First Marijuana Teahouse In Canada Allows Those With Exemptions To Use
Medicinal Dope

Yoram Adler wore a deep maroon-coloured sports jacket, a bold striped
shirt, a flowery tie and taupe slacks with a sharp crease yesterday to the
opening of the first public marijuana teahouse in Canada.

His attire reflected the seriousness of the moment. After years of playing
cat-and-mouse games with authorities, marijuana activists are making their
strongest bid yet for legitimacy.

The HC Marijuana Users Teahouse of Canada, located in the weary eastern
edge of Vancouver's downtown, is the first in the country to take advantage
of regulations governing the use of marijuana for medicinal purposes that
took effect on Aug. 1.

"We're a product of the new regulations," Mr. Adler said in an interview.
"We're implementing them."

Mr. Adler is part of a group of marijuana advocates and supporters who
opened the teahouse as a self-supporting business. The teahouse is intended
to offer a place for people who are sick and exempt from the country's
marijuana laws to take their medicinal marijuana, listen to music and

The 39-year-old businessman, who has experience in marketing, sales and
managing retail outlets, said the teahouse marks a turning point in
attitudes to marijuana in Canada.

Since the issue is no longer legalization of marijuana use, the teahouse
owners are preoccupied more with compliance with Health Canada regulations
and city business-licence rules. If the teahouse is used for any illegal
activities, the owners expect police to intervene.

"The whole point of this place is to get medicinal marijuana out of the
hands of drug dealers and other people who have a vested interest in
illegal cannabis production," said Michael Maniotis, one of Mr. Adler's

"Billions of dollars are circulating here in an underground economy. I
agree [with police], if there is illegal activity here, then it should be

Under the new rules, people who are expected to die within 12 months or
have severe illnesses -- such as cancer or chronic conditions such as
multiple sclerosis or AIDS -- can possess marijuana. They can also grow it
or have someone grow it for them.

Marijuana is reported to be an effective painkiller.

About 100 British Columbians and more than 200 people in other parts of
Canada have been issued permits to possess marijuana for medicinal purposes.

Ottawa hired a Saskatoon-based company to grow marijuana in a former copper
mine shaft near Flin Flon, 650 kilometres northwest of Winnipeg, for people
who meet the federal requirements for medicinal marijuana. But those who
qualify may buy the drug from any designated grower approved by the federal

The Merlin Project, the group that opened the teahouse, connects certified
users with designated growers, Mr. Adler said. The group does not sell or
provide marijuana. Licensed users must bring their own marijuana to the

The teahouse is in the former coffee shop of the Avalon Hotel, a low-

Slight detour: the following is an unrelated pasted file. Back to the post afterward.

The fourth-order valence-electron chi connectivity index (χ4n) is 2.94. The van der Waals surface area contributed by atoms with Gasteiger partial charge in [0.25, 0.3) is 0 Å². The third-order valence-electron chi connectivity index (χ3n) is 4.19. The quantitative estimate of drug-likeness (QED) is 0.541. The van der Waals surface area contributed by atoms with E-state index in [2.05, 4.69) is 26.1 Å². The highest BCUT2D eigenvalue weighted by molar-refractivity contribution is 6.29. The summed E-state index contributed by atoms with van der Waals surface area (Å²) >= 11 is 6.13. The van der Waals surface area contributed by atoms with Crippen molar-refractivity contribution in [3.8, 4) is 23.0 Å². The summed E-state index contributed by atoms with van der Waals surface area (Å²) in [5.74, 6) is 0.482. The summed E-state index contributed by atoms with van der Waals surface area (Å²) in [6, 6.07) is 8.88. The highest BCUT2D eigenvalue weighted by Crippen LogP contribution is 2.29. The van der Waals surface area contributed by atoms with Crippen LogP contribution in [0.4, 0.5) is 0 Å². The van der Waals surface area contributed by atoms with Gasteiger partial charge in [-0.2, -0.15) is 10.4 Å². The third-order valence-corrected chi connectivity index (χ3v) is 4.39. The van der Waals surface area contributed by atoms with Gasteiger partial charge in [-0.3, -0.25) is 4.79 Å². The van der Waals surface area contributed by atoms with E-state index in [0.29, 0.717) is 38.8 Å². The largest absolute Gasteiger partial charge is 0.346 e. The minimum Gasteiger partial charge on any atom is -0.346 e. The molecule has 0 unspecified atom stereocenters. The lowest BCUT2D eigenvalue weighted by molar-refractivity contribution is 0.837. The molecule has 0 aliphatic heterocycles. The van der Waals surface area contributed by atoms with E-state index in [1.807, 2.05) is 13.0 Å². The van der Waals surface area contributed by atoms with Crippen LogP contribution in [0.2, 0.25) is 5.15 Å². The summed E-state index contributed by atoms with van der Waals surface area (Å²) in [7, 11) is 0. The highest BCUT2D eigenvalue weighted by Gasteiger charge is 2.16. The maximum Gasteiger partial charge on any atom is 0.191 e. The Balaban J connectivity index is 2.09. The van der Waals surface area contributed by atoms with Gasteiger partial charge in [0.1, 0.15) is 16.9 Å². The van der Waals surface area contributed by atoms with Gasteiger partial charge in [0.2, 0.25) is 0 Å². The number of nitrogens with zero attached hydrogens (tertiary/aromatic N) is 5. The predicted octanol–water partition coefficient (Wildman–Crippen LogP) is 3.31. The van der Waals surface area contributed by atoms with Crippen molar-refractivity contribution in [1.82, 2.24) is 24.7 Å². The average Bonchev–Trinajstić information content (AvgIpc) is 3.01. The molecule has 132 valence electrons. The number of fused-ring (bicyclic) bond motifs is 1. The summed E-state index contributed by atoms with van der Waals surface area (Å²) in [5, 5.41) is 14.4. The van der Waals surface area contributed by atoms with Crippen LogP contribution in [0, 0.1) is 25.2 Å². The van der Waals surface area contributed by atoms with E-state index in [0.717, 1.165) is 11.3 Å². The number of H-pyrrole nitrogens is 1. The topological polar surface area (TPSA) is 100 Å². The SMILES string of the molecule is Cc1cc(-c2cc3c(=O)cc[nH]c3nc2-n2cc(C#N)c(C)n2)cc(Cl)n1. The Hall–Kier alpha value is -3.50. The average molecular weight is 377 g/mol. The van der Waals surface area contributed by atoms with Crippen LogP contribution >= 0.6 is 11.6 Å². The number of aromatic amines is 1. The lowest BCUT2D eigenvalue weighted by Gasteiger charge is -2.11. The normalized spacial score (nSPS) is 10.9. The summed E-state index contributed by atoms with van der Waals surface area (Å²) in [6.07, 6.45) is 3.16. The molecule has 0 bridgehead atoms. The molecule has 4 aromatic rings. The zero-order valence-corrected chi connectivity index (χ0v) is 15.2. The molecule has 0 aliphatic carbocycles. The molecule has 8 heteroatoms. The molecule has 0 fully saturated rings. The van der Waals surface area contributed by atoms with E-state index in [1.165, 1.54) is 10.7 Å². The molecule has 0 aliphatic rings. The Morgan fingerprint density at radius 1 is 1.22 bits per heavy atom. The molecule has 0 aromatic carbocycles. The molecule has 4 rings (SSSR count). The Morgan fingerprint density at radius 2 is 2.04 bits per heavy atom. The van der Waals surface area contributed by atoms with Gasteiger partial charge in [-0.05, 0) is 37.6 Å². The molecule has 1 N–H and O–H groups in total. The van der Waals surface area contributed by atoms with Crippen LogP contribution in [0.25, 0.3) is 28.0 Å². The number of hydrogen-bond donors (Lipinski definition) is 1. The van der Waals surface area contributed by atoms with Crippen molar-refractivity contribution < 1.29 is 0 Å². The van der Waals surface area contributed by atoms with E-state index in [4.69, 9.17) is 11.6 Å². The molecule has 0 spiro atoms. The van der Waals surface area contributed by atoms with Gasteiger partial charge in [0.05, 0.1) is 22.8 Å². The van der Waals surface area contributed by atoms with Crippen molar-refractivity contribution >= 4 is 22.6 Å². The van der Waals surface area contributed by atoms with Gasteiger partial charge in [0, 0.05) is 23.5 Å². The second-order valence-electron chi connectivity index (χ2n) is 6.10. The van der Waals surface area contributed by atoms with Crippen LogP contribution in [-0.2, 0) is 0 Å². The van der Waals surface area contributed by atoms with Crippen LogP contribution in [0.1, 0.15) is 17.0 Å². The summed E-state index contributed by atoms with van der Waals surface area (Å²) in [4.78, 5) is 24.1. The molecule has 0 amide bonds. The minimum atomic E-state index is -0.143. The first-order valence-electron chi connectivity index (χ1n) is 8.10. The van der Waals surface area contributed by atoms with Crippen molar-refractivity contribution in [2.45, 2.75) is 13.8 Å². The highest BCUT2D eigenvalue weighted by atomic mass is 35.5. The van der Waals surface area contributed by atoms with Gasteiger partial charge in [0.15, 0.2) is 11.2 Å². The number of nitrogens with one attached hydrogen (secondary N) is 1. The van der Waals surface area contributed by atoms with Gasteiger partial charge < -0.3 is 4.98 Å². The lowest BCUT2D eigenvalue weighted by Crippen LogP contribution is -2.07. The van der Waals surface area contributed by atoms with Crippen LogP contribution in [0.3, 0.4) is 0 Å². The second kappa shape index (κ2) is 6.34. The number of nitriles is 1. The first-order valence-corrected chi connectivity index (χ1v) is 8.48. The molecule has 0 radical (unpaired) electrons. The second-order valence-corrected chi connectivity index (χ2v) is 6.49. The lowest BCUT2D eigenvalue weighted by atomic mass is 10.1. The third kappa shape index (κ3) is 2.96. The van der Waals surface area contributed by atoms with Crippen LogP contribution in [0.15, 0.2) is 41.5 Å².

income residential hotel. The walls are covered with murals of mushrooms, a
fire-breathing dragon and a pirate ship.

Admission to the teahouse is restricted to people 18 or over. Patrons must
also buy a membership for $10 a month or a $1 day pass. The group has sold
about 2,000 memberships.

Teapots are stacked on the shelves by the front door. Eventually, the
Health Canada-licensed patrons and their friends could also shop there for
vaporizers and other marijuana-related merchandise.

The central area of the teahouse, with tables and barstools, accommodates
about 100 people. The teahouse serves sandwiches, cookies and a wide
variety of teas. At the back, there is a separate room for those permitted
to use medicinal marijuana.

The marijuana will be rolled into cigarettes when recommended by a
specialist, although smoking marijuana is a crude way to deliver the drug,
Mr. Adler said.

"We recommend ingesting it. It's the safest and most effective way," Mr.
Adler said. The marijuana may be ingested as a tea, mixed with butter or
put in a vaporizer.

The organizers plan a museum with displays about the history of marijuana
prohibition and featuring the first public demonstration of a
marijuana-growing operation certified by Health Canada. The marijuana will
be produced for a person with HIV.

The teahouse was opened yesterday with a one-day special permit from
Vancouver city hall. But the Merlin Project must obtain city approval to
stay in business, the city's chief licence inspector Paul Teichroeb said in
an interview. It could take about eight weeks to go through city hall after
an application has been submitted.

Mr. Adler said the group hopes to keep the doors open until final approval
is given, possibly using special permits for fundraisers. The events would
raise money to help groups certified by Health Canada as qualified
marijuana growers.

A young man with a spinal cord injury who uses a wheelchair and declined to
give his name said he was pleased to see the teahouse had opened. "A lot of
people have a permit to use [marijuana] but do not have a stable home. This
is a safe place to use it," he said in an interview at the teahouse.

He received a one-year Health Canada permit to possess marijuana about one
week ago, eight weeks after he started the application process. The Merlin
Project helped him find a marijuana grower who was approved by Health Canada.

He eats the marijuana or bakes with it. With respiratory problems, he is
unable to smoke it. "It helps with the muscle spasms and the pain," the
22-year-old computer science student said.

Police have not yet decided how they will respond to the new business. "We
have not been brought up to speed on how we are supposed to police it,"
Vancouver police spokesman Scott Driemel said.

Newshawk: CMAP
Pubdate: Thu, 01 Nov 2001
Source: Globe and Mail (Canada)
Copyright: 2001, The Globe and Mail Company
Author: Robert Matas
Bookmark: (Cannabis - Medicinal - Canada)